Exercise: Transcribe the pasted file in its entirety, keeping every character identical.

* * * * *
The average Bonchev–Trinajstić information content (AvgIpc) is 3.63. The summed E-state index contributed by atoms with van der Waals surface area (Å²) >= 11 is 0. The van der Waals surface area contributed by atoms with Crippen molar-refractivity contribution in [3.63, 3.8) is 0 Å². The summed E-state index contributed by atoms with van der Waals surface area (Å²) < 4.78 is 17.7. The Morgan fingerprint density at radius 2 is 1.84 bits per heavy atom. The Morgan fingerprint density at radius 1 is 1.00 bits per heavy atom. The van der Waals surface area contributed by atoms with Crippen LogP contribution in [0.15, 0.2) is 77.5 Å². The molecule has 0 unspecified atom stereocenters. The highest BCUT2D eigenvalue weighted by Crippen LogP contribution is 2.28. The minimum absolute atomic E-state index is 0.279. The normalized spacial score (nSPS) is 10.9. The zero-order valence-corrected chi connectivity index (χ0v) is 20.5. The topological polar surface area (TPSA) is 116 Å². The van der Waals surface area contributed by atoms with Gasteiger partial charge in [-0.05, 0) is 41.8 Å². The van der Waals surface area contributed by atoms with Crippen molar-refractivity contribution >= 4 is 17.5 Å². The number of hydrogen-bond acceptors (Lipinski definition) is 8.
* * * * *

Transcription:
The average Bonchev–Trinajstić information content (AvgIpc) is 3.63. The summed E-state index contributed by atoms with van der Waals surface area (Å²) >= 11 is 0. The van der Waals surface area contributed by atoms with Crippen molar-refractivity contribution in [3.63, 3.8) is 0 Å². The summed E-state index contributed by atoms with van der Waals surface area (Å²) < 4.78 is 17.7. The Morgan fingerprint density at radius 2 is 1.84 bits per heavy atom. The Morgan fingerprint density at radius 1 is 1.00 bits per heavy atom. The van der Waals surface area contributed by atoms with Crippen LogP contribution in [0.15, 0.2) is 77.5 Å². The molecule has 0 unspecified atom stereocenters. The highest BCUT2D eigenvalue weighted by Crippen LogP contribution is 2.28. The minimum absolute atomic E-state index is 0.279. The normalized spacial score (nSPS) is 10.9. The zero-order valence-corrected chi connectivity index (χ0v) is 20.5. The topological polar surface area (TPSA) is 116 Å². The van der Waals surface area contributed by atoms with Gasteiger partial charge in [-0.05, 0) is 41.8 Å². The van der Waals surface area contributed by atoms with Crippen molar-refractivity contribution >= 4 is 17.5 Å². The number of hydrogen-bond acceptors (Lipinski definition) is 8.